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// Copyright 2014 The Go Authors. All rights reserved.
// Use of this source code is governed by a BSD-style
// license that can be found in the LICENSE file.
// Package sha3 implements the SHA-3 fixed-output-length hash functions and
// the SHAKE variable-output-length hash functions defined by FIPS-202.
// Both types of hash function use the "sponge" construction and the Keccak
// permutation. For a detailed specification see
// Guidance
// If you aren't sure what function you need, use SHAKE256 with at least 64
// bytes of output. The SHAKE instances are faster than the SHA3 instances;
// the latter have to allocate memory to conform to the hash.Hash interface.
// If you need a secret-key MAC (message authentication code), prepend the
// secret key to the input, hash with SHAKE256 and read at least 32 bytes of
// output.
// Security strengths
// The SHA3-x (x equals 224, 256, 384, or 512) functions have a security
// strength against preimage attacks of x bits. Since they only produce "x"
// bits of output, their collision-resistance is only "x/2" bits.
// The SHAKE-256 and -128 functions have a generic security strength of 256 and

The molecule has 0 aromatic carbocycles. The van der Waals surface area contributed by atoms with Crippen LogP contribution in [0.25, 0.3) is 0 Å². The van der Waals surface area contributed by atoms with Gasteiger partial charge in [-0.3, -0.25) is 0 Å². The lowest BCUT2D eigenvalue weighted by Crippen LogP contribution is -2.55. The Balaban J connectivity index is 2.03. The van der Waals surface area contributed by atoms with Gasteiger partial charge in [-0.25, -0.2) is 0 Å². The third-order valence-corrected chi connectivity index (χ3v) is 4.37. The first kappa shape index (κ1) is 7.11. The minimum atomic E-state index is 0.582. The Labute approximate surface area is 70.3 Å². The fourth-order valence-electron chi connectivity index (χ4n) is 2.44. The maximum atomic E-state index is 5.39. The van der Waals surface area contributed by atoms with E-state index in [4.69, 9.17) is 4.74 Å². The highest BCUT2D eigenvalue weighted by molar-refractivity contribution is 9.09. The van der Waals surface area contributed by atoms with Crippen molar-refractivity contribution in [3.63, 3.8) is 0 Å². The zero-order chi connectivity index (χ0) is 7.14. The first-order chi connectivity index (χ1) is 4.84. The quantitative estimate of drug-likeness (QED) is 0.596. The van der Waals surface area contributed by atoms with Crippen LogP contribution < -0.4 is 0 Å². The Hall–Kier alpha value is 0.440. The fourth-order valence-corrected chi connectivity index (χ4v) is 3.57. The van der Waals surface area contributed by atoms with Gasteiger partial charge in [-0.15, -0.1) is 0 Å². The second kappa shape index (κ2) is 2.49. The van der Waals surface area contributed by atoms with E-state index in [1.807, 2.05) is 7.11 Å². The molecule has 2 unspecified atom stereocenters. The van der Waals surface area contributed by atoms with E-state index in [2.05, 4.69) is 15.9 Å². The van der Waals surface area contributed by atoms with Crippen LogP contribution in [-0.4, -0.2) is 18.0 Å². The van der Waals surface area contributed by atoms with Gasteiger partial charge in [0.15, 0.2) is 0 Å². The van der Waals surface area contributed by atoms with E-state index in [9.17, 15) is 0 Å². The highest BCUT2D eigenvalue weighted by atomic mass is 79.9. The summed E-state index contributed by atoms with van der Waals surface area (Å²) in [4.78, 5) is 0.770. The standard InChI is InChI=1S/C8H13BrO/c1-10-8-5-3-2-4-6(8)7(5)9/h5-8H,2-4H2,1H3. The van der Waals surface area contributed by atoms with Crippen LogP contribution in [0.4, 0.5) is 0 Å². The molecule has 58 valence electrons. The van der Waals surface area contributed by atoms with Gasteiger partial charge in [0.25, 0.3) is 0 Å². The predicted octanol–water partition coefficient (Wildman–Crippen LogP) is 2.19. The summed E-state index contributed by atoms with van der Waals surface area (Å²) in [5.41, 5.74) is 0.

// 128 bits against all attacks, provided that at least 2x bits of their output
// is used. Requesting more than 64 or 32 bytes of output, respectively, does
// not increase the collision-resistance of the SHAKE functions.
// The sponge construction
// A sponge builds a pseudo-random function from a public pseudo-random
// permutation, by applying the permutation to a state of "rate + capacity"
// bytes, but hiding "capacity" of the bytes.
// A sponge starts out with a zero state. To hash an input using a sponge, up
// to "rate" bytes of the input are XORed into the sponge's state. The sponge
// is then "full" and the permutation is applied to "empty" it. This process is
// repeated until all the input has been "absorbed". The input is then padded.
// The digest is "squeezed" from the sponge in the same way, except that output
// is copied out instead of input being XORed in.
// A sponge is parameterized by its generic security strength, which is equal
// to half its capacity; capacity + rate is equal to the permutation's width.
// Since the KeccakF-1600 permutation is 1600 bits (200 bytes) wide, this means
// that the security strength of a sponge instance is equal to (1600 - bitrate) / 2.
// Recommendations
// The SHAKE functions are recommended for most new uses. They can produce
// output of arbitrary length. SHAKE256, with an output length of at least
// 64 bytes, provides 256-bit security against all attacks. The Keccak team
// recommends it for most applications upgrading from SHA2-512. (NIST chose a
// much stronger, but much slower, sponge instance for SHA3-512.)
// The SHA-3 functions are "drop-in" replacements for the SHA-2 functions.
// They produce output of the same length, with the same security strengths
// against all attacks. This means, in particular, that SHA3-256 only has
// 128-bit collision resistance, because its output length is 32 bytes.
package sha3 // import ""